For my birthday a couple of weeks ago, with the help of some birthday money, I treated myself to this complete Naxos set of the symphonies of Anton Bruckner. I’ve finished listening to the whole set, but I’ve been doing so mostly on trains traveling to and from work.
I have come to the conclusion after my traversal of 11 CDs of Bruckner that some music should not be listened to on trains. This set is one of them.
The reason is that Anton Bruckner quite likes dramatic contrast in his symphonies. So the music ranges from very, very quiet to tremendously loud, with lots of brass. And there’s not much warning when the volume is going to drop or rise.
Some of the times you hear it coming, but a lot of the time, you can be listening to a quiet bit, and then next thing you know, the entire brass section comes blasting in. Then, on the other hand, you can be in the middle of a rousing brass moment, and then it all drops away to just a few strings playing pianissimo (“very quietly” for music heads, who seem to only think in Italian).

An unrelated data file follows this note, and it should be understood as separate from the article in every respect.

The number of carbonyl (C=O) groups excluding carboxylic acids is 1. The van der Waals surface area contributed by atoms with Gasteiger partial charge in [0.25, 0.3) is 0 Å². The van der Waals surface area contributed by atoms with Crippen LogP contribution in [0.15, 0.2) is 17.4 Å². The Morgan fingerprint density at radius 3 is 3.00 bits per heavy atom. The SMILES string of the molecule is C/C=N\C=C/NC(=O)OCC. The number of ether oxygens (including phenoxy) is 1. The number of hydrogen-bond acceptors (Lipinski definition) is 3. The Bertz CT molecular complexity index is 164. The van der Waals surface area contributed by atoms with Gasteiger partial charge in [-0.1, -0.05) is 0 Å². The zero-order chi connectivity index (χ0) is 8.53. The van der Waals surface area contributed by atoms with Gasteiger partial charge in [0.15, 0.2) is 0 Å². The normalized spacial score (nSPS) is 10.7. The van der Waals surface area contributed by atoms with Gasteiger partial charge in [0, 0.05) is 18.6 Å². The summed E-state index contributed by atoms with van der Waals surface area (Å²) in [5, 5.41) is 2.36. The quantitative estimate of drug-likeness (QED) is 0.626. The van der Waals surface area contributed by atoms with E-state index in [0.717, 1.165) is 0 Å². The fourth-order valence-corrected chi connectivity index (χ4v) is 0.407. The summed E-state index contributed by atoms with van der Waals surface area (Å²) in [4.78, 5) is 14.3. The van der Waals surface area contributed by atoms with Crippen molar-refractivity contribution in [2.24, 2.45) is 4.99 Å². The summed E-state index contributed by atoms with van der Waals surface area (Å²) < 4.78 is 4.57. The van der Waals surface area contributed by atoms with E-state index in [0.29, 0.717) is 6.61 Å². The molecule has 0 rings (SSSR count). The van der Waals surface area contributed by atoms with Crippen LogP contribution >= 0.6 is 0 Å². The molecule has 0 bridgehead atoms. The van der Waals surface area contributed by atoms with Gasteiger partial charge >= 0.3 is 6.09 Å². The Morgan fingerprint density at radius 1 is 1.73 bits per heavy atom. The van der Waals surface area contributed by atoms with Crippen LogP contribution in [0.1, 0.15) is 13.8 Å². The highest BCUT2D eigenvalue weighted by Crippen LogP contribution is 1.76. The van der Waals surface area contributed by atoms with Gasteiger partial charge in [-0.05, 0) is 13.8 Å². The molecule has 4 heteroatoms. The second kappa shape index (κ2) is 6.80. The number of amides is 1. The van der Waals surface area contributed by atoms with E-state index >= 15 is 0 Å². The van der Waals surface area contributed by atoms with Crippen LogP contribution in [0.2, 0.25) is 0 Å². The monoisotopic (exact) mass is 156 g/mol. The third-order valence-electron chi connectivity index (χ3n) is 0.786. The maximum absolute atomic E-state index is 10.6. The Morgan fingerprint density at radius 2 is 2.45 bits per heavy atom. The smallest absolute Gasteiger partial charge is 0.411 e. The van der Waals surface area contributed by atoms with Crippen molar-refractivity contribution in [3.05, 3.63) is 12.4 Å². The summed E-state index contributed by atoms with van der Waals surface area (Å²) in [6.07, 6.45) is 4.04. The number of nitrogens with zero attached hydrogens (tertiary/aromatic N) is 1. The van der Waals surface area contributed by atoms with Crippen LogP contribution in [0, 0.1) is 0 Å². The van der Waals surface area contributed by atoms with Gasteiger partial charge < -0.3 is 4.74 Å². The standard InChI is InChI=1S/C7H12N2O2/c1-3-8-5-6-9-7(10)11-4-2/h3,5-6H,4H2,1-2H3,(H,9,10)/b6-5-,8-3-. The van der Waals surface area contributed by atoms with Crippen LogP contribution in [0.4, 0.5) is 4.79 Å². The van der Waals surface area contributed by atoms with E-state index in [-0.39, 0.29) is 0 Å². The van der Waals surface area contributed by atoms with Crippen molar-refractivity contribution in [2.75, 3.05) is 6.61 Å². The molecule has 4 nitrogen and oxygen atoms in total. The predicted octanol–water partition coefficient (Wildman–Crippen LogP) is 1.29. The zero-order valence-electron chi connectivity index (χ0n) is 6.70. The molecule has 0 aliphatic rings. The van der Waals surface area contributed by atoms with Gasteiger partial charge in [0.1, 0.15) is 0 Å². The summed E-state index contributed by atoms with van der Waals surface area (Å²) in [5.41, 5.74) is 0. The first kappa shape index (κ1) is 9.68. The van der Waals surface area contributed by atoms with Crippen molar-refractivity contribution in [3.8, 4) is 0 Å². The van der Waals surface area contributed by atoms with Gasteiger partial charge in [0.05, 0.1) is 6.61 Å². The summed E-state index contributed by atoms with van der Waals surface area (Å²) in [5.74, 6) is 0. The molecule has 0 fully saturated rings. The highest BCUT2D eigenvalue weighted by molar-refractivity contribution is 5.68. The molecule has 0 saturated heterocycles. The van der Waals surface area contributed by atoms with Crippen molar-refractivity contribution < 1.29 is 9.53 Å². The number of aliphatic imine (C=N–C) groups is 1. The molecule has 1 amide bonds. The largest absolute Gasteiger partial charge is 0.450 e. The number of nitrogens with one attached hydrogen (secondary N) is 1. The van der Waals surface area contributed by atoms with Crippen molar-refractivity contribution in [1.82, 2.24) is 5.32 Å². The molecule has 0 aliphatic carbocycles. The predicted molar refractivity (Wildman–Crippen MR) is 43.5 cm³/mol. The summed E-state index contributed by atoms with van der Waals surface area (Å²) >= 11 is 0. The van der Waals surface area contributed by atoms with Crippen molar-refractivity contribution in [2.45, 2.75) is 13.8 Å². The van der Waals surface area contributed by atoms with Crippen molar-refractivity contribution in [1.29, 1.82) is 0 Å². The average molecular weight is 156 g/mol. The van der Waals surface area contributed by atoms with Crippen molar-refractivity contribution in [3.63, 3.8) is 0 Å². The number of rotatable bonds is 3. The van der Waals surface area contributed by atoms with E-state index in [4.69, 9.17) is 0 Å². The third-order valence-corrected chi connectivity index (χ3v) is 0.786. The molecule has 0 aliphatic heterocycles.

So what has that got to do with trains? Well, what it means is that if you’re on a train where you have a certain level of not-so-ambient background noise, listening to Bruckner sounds like this – several minutes of almost inaudible sounds which could be the strings playing pianissimo or else it could just be the sound of the train. Certainly there’s no melody to be heard anywhere.
And then, out of nowhere, a massive brass fanfare will begin which almost sends my ears ringing and drowns out all other noise . . .
So, from a first listen, I can tell you that the brass moments of Bruckner’s symphonies are quite spectacular (and quite loud), but that I think I will have to sit down somewhere with less ambient noise to give a proper review of his music.